There has been some white stuff found in the Martian soil. Is it ice or salt?
In the three weeks since the Phoenix lander began digging into Mars’ north pole region to study whether the arctic could be habitable, that is what scientists have been asking. Phoenix merged two previously dug trenches over the weekend into a single pit measuring a little over a foot long and 3 inches deep at the edge of a polygon-shaped pattern in the ground that may have been formed by the seasonal melting of underground ice
New photos showed the exposed bright substance present only in the top part of the trench. According to scientists, this suggests it’s not uniform throughout the site. Phoenix will take images of the trench dubbed “Dodo-Goldilocks” over the next few days to record any changes. Scientists expect the substance which may be ice to sublimate (from solid to gas, bypassing the liquid stage) when exposed to the sun because of the planet’s frigid temperatures and low atmospheric pressure
If it turns out to be salt, the discovery would also be significant because salt is formed when water evaporates in the soil. Preliminary results from a bake-and-sniff experiment (the collected sample is aggitated and cooked at low temperatures) failed to turn up any trace of water or ice in the scoopful of soil that was delivered to the lander’s test oven last week. Scientists planned to try the same thing again this week but with the temperature increased to 1,800 degrees.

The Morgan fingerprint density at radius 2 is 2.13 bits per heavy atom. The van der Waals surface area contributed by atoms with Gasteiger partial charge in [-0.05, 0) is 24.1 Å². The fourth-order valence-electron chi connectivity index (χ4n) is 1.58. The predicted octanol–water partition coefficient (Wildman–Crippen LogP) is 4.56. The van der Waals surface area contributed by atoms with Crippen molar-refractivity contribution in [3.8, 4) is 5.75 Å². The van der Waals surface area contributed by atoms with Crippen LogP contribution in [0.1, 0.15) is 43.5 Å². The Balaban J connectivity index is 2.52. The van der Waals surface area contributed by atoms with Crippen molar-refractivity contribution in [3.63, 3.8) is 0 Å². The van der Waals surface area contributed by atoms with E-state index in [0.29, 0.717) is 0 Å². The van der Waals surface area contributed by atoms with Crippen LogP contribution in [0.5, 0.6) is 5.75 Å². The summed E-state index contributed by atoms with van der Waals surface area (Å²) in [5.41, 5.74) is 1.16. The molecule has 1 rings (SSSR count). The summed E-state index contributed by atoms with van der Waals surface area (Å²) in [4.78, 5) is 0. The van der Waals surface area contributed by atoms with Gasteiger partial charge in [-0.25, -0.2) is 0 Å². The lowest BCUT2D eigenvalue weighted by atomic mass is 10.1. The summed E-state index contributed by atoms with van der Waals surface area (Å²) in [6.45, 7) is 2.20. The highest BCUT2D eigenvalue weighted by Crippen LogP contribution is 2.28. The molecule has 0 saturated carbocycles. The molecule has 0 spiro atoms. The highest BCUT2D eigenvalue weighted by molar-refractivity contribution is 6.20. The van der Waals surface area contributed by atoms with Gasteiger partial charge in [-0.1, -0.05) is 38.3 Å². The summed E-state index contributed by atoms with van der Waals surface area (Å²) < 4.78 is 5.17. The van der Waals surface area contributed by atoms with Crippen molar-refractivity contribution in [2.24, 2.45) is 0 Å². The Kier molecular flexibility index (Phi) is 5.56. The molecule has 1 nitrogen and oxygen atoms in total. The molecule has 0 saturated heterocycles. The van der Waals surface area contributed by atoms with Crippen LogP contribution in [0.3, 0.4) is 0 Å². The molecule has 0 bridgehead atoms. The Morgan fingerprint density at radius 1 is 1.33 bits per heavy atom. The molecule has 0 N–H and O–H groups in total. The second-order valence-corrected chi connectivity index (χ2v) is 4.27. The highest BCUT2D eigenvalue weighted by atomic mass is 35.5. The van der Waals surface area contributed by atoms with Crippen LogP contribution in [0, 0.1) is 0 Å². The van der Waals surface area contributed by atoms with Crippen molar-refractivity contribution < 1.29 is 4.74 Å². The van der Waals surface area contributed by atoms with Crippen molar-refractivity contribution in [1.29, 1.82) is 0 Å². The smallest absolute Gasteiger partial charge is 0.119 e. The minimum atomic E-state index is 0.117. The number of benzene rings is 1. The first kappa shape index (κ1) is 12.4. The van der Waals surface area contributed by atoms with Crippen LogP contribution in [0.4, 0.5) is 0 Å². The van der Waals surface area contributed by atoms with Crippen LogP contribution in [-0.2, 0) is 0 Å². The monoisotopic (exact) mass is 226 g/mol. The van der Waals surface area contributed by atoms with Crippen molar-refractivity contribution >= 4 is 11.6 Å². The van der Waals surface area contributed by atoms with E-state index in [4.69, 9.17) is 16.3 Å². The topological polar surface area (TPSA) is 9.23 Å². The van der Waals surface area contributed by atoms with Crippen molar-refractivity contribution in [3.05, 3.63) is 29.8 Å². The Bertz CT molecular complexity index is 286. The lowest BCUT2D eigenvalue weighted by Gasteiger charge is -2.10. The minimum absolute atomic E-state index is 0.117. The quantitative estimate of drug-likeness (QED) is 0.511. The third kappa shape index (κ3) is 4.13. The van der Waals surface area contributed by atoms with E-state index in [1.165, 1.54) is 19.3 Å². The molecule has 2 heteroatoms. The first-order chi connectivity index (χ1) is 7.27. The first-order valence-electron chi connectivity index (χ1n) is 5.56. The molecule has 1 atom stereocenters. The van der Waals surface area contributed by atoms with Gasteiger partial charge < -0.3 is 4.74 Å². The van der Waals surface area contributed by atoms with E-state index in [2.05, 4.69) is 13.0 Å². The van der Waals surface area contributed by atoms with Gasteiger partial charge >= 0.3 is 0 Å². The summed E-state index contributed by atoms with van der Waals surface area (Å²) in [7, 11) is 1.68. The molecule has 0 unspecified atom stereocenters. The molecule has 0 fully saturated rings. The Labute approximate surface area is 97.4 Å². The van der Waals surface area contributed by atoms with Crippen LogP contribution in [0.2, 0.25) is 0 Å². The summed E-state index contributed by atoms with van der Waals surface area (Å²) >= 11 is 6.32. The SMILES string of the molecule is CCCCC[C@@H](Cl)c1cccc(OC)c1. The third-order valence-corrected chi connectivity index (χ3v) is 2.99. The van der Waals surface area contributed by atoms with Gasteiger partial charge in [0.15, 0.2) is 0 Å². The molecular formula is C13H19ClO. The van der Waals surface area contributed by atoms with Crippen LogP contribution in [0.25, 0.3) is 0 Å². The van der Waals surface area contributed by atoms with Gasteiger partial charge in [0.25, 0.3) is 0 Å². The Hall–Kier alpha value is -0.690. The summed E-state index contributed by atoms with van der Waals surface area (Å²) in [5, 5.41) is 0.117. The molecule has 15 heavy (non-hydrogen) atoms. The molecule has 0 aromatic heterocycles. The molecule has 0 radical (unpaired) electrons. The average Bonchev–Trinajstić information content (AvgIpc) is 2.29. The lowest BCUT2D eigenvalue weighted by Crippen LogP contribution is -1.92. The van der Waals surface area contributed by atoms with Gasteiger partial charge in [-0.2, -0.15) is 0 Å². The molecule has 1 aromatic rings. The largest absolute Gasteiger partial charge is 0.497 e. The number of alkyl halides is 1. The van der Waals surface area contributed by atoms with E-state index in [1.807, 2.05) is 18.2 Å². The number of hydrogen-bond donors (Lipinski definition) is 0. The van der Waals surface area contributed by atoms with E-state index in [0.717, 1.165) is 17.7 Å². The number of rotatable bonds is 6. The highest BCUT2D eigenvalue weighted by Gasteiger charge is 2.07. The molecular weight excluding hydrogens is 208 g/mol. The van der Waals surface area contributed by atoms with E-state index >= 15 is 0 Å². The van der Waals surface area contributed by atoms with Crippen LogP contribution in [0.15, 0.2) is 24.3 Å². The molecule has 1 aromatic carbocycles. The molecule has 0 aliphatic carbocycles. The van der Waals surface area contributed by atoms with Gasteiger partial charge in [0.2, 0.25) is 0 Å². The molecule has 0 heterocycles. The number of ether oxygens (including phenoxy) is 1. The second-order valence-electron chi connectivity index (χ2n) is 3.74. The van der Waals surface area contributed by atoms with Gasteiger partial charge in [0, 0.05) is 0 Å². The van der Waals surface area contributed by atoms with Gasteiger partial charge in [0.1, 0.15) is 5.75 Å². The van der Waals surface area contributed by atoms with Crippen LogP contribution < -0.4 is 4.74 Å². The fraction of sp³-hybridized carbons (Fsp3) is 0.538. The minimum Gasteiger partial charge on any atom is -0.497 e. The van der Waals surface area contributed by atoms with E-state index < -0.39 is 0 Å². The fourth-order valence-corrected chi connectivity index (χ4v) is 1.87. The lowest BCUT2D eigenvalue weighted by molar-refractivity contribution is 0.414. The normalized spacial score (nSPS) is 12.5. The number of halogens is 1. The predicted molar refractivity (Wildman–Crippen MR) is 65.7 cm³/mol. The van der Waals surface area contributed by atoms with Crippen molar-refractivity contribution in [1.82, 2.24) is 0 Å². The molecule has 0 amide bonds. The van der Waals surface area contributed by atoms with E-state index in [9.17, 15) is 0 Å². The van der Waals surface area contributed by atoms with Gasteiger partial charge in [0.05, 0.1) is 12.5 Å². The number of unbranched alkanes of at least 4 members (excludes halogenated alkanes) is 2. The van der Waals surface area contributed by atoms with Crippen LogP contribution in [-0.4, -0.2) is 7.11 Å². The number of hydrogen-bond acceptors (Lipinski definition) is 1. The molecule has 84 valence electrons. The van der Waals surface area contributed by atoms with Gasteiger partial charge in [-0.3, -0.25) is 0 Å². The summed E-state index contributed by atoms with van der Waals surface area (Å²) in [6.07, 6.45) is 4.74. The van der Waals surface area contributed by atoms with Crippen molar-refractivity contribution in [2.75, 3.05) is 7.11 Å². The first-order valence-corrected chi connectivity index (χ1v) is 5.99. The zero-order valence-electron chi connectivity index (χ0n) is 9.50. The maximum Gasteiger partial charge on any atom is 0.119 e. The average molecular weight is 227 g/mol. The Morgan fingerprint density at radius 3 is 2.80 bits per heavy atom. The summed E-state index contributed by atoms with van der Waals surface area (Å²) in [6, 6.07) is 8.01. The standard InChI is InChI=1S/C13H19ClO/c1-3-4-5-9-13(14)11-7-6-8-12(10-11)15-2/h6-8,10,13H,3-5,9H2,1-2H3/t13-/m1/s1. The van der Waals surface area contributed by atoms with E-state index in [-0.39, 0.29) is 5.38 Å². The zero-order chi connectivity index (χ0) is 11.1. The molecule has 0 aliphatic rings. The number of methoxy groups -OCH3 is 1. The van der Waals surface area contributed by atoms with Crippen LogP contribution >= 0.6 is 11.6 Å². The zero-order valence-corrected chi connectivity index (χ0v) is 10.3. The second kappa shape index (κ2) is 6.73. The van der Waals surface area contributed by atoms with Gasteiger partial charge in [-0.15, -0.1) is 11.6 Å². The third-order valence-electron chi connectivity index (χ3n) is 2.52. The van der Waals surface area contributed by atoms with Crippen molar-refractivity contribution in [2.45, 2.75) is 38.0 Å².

On May 25, the Phoenix landed on Mars for a three-month, $420 million mission to study whether the polar environment could be favorable for primitive life to emerge. The lander’s main job is to dig into an ice layer believed to exist a few inches from the surface.